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The head of Britain's MI6 foreign intelligence service said Wednesday that Wagner mercenary chief Yevgeny Prigozhin is alive and freely "floating around" after his short-lived mutiny in Russia. Prigozhin has not been seen in public since he agreed to end Wagner's march on Moscow, though the Kremlin said later that Russian President Vladimir Putin met with Prigozhin and other Wagner commanders in Moscow five days after vowing to crush Prigozhin's aborted revolt.
A few hours after MI6 chief Richard Moore said Prigozhin is alive, Wagner social media channels posted a grainy, low-light video of a man who appears to be Prigozhin talking to a large group of fighters in a site identified by The New York Times and CNN as a Belarusian base 50 miles southeast of Minsk, the capital.
The video appears to have been shot at sundown on July 18, based on flight tracking data that shows a plane used by Prigozhin landed near Minsk on Tuesday morning and taking off on a flight toward Moscow a little after noon on Wednesday.
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The Wagner revolt and Putin's actions were pretty much what they appeared, Moore said in a rare public appearance in Prague. You would expect Putin to execute or at least excommunicate Prigozhin after he "turned on him" and threatened his hold on power, but "he really didn't fight back against Prigozhin; he cut a deal to save his skin."
Putin is "is clearly under pressure," Moore said. "Prigozhin started off that day as a traitor at breakfast, he had been pardoned by supper, and then a few days later, he was invited for tea. So, there are some things that even the chief of MI6 finds a little bit difficult to try and interpret, in terms of who's in and who's out."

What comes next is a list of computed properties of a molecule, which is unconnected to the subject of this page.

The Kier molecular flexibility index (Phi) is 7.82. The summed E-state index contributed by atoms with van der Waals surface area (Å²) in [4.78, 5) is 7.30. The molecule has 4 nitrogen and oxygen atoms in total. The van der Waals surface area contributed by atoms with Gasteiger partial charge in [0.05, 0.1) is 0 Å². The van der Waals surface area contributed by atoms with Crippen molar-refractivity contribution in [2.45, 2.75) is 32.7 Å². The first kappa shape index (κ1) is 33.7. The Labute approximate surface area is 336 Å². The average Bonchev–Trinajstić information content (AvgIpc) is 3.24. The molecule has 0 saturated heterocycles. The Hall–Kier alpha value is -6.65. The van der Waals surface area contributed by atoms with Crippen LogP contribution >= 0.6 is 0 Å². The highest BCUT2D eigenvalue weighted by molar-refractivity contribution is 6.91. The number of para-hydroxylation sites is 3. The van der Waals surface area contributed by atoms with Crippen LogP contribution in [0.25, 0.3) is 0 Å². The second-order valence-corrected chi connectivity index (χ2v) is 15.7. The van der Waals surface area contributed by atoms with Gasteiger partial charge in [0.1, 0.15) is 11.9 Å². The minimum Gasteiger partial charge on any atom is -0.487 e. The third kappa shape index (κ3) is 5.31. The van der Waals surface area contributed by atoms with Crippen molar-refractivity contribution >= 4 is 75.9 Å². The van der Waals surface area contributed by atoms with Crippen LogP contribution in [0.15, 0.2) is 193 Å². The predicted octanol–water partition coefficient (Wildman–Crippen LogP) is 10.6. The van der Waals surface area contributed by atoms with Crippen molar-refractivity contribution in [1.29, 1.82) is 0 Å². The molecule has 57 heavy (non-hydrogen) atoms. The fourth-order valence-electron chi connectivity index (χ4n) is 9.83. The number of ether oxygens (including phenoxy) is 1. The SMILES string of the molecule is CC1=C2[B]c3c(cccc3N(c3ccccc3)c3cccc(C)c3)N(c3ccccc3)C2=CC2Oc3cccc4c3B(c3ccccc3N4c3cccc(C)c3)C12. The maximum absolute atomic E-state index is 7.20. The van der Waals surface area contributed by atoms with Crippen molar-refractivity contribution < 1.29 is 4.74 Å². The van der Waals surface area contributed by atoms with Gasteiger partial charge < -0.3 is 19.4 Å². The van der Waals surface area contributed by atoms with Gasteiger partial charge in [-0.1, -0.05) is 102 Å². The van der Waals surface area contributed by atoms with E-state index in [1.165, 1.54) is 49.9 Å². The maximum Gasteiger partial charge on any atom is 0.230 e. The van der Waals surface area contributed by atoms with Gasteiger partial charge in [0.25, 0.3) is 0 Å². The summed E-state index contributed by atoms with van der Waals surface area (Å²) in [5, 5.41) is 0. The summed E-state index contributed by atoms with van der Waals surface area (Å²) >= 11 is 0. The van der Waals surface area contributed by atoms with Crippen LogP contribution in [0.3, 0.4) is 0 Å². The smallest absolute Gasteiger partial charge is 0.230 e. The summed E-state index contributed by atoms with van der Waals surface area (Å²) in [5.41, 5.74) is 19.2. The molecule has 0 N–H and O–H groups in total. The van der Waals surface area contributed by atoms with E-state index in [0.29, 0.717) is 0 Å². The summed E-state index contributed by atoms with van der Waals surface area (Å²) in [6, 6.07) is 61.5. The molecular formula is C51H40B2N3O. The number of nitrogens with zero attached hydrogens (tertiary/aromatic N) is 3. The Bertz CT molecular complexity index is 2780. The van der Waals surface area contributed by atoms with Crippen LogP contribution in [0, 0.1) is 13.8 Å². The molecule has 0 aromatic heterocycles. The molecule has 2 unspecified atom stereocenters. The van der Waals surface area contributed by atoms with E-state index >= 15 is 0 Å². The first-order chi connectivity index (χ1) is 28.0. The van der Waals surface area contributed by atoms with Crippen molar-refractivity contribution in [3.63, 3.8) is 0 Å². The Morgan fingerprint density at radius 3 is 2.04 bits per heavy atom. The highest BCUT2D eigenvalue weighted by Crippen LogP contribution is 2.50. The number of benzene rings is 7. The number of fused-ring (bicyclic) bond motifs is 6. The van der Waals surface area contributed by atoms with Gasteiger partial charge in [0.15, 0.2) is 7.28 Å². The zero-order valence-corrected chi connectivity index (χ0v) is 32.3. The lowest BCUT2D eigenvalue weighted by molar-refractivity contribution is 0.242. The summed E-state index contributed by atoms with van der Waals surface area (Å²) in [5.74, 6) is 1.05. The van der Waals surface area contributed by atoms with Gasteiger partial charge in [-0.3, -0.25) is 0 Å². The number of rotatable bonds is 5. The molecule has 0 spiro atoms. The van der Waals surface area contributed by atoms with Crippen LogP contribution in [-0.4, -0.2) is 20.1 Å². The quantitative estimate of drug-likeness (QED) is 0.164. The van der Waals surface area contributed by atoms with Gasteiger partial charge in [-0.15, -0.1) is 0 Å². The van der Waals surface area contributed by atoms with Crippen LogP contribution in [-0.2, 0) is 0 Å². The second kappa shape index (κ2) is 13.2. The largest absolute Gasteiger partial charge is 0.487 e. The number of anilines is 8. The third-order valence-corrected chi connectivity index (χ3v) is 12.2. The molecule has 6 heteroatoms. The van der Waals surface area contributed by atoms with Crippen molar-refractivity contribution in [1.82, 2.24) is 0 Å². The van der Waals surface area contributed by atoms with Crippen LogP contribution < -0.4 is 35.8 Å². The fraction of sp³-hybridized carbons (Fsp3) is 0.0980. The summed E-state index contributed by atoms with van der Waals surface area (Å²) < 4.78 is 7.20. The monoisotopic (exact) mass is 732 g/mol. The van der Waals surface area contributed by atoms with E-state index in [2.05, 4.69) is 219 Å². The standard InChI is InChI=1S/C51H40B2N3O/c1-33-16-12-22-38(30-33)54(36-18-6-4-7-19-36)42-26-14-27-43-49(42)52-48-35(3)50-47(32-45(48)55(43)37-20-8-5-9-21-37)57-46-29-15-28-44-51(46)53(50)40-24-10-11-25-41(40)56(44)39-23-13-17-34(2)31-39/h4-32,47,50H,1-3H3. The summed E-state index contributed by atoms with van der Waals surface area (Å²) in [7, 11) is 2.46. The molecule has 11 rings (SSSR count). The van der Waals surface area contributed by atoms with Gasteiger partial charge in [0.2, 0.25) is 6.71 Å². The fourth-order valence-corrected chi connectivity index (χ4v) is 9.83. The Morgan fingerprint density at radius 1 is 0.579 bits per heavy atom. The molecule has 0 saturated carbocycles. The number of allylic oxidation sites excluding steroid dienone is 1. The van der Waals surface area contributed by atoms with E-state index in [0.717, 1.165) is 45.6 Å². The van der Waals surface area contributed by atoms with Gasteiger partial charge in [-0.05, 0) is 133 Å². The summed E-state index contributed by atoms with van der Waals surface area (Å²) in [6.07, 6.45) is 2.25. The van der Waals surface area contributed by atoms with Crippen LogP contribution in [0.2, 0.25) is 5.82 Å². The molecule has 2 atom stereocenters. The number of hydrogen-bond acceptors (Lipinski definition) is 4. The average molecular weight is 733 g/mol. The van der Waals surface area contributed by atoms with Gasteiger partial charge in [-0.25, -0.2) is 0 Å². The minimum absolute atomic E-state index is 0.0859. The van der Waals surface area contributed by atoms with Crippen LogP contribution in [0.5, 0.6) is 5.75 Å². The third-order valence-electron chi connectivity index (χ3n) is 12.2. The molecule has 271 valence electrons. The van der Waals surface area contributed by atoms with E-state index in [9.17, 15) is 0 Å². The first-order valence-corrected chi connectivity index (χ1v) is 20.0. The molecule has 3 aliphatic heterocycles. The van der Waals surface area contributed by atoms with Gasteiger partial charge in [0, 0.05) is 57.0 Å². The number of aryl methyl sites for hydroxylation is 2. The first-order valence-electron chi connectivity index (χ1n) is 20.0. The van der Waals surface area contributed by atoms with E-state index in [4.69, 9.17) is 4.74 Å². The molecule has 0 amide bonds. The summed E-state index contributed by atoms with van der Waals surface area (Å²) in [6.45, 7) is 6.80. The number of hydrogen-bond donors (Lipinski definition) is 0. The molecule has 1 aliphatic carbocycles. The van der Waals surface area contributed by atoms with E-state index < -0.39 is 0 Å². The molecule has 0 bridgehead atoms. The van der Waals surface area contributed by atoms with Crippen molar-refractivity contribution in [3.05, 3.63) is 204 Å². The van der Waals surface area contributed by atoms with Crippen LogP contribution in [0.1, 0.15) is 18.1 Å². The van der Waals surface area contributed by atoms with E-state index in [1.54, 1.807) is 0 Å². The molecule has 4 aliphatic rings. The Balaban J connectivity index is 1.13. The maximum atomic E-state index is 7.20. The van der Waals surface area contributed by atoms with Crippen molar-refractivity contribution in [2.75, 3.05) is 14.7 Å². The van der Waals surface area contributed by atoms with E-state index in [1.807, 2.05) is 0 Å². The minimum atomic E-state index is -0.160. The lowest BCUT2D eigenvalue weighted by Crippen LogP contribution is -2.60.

British foreign minister James Cleverly told the Aspen Security Forum on Wednesday that regardless of "how Putin attempts to spin it, an attempted coup is never a good look." The evidence of fractures among Russia's ruling elite after the mutiny are limited, but there are "indicators that things are not well," he added.
That's putting it mildly, Russian dissident Garry Kasparov told the Renew Democracy Initiative on Monday. "Prigozhin was the tip of the spearhead. The mutiny tells us that there are very powerful forces dissenting behind Putin's back," because "the price they're paying for the war — Putin's war — looks excessive." And remarkably, Prigozhin "appears safe in Russia now," Kasparov added. "It doesn't seem that Putin is about to do anything against him. Maybe because he cannot."
Under Russian law, "Prigozhin should face prison terms of between 12 years and life," and "according to the unwritten rules of Mr. Putin's mafia state he should probably be dead," The Economist agreed. Now, no matter what happens to Prigozhin, "his mutiny has revealed the erosion of the state and the flimsiness of Mr. Putin's support base."
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